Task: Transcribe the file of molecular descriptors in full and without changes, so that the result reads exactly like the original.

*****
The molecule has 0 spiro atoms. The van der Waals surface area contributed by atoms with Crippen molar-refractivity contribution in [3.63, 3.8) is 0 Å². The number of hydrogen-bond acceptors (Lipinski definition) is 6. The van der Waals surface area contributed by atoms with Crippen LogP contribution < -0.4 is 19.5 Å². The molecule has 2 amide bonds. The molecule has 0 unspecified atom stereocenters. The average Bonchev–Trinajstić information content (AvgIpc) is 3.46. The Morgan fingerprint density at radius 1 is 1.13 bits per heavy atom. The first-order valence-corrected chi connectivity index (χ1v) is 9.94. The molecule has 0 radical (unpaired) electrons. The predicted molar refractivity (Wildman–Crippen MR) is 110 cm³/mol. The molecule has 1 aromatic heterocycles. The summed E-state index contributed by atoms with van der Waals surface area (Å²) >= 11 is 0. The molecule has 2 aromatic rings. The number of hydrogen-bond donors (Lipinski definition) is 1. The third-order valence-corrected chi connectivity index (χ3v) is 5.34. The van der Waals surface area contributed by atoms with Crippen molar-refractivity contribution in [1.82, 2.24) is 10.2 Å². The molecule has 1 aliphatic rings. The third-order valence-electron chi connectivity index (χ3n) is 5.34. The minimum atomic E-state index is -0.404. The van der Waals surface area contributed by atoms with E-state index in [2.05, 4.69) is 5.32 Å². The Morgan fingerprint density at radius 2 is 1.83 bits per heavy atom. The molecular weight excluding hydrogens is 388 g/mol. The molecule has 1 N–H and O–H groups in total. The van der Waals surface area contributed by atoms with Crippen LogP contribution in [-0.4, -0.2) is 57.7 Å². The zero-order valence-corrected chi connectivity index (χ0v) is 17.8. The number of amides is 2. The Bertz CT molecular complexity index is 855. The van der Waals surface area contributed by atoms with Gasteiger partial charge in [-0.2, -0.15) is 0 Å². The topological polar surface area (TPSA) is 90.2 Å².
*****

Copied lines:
The molecule has 0 spiro atoms. The van der Waals surface area contributed by atoms with Crippen molar-refractivity contribution in [3.63, 3.8) is 0 Å². The number of hydrogen-bond acceptors (Lipinski definition) is 6. The van der Waals surface area contributed by atoms with Crippen LogP contribution < -0.4 is 19.5 Å². The molecule has 2 amide bonds. The molecule has 0 unspecified atom stereocenters. The average Bonchev–Trinajstić information content (AvgIpc) is 3.46. The Morgan fingerprint density at radius 1 is 1.13 bits per heavy atom. The first-order valence-corrected chi connectivity index (χ1v) is 9.94. The molecule has 0 radical (unpaired) electrons. The predicted molar refractivity (Wildman–Crippen MR) is 110 cm³/mol. The molecule has 1 aromatic heterocycles. The summed E-state index contributed by atoms with van der Waals surface area (Å²) >= 11 is 0. The molecule has 2 aromatic rings. The number of hydrogen-bond donors (Lipinski definition) is 1. The third-order valence-corrected chi connectivity index (χ3v) is 5.34. The van der Waals surface area contributed by atoms with Crippen molar-refractivity contribution in [1.82, 2.24) is 10.2 Å². The molecule has 1 aliphatic rings. The third-order valence-electron chi connectivity index (χ3n) is 5.34. The minimum atomic E-state index is -0.404. The van der Waals surface area contributed by atoms with E-state index in [2.05, 4.69) is 5.32 Å². The Morgan fingerprint density at radius 2 is 1.83 bits per heavy atom. The molecular weight excluding hydrogens is 388 g/mol. The molecule has 1 N–H and O–H groups in total. The van der Waals surface area contributed by atoms with Crippen LogP contribution in [-0.4, -0.2) is 57.7 Å². The zero-order valence-corrected chi connectivity index (χ0v) is 17.8. The number of amides is 2. The Bertz CT molecular complexity index is 855. The van der Waals surface area contributed by atoms with Gasteiger partial charge in [-0.2, -0.15) is 0 Å². The topological polar surface area (TPSA) is 90.2 Å².